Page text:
Although Dave Allen constructed his tales like jokes he was not really a comedian. At Large, by Kieran Cunningham and Steven McNicoll, places Allen in the tradition of Irish storytellers. Unlike many of his contemporaries Allen preferred to analyse the eccentricities of the Irish and English and to ridicule concepts of religion than to get laughs from stereotypes and casual racism.
Dave Allen looks back on his life as he auditions to enter heaven. Although this concept borders on cliché, it is an effective way providing detail about the subject in particular the origins of Allen’s antagonistic relationship with religion and the source of his anger at the early deaths of his father (himself a raconteur) and his alcoholic brother.
Director Andrew Farrell Readman sets the play in the style of Allen’s stage act, which is a bit static but suits the intimate theatre.Cunningham is vocally perfect as Allen and replicates his casual approach in relating to the audience. He suggests also a degree of regret and self-disgust, he character recalls how his heavy smoking resulted in the emphysema that made him a virtual recluse towards the end of his life.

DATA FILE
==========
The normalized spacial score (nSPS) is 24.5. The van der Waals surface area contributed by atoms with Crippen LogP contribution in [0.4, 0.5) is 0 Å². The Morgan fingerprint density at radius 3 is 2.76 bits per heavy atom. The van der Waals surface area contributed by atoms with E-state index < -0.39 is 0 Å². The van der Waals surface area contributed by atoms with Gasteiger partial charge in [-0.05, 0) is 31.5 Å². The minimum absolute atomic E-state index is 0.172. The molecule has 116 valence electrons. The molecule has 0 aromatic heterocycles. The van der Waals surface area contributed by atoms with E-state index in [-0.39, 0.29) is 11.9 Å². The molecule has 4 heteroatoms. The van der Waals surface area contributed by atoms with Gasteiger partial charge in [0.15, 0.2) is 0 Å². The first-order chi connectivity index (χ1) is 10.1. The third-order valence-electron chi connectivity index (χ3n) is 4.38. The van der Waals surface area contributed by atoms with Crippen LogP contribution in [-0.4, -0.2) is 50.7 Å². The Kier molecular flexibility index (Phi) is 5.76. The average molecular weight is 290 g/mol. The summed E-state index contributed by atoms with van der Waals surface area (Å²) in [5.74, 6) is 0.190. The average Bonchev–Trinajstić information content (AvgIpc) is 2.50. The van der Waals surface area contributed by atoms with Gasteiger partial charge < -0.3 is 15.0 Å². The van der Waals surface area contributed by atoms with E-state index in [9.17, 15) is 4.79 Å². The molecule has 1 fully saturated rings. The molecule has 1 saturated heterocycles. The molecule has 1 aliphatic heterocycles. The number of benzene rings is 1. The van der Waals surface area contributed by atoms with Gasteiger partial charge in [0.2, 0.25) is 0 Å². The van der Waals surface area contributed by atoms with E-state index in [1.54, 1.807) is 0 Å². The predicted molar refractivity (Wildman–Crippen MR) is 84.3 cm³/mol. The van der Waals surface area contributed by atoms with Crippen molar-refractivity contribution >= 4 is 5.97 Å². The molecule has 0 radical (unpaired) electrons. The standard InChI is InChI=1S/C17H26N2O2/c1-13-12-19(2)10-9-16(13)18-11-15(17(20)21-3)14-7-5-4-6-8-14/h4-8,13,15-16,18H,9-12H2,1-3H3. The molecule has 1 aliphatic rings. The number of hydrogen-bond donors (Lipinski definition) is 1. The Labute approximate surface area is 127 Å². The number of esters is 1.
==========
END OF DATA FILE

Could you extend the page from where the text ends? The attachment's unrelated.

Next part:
At Large is an affectionate tribute to a master of the underrated art of weaving tall tales.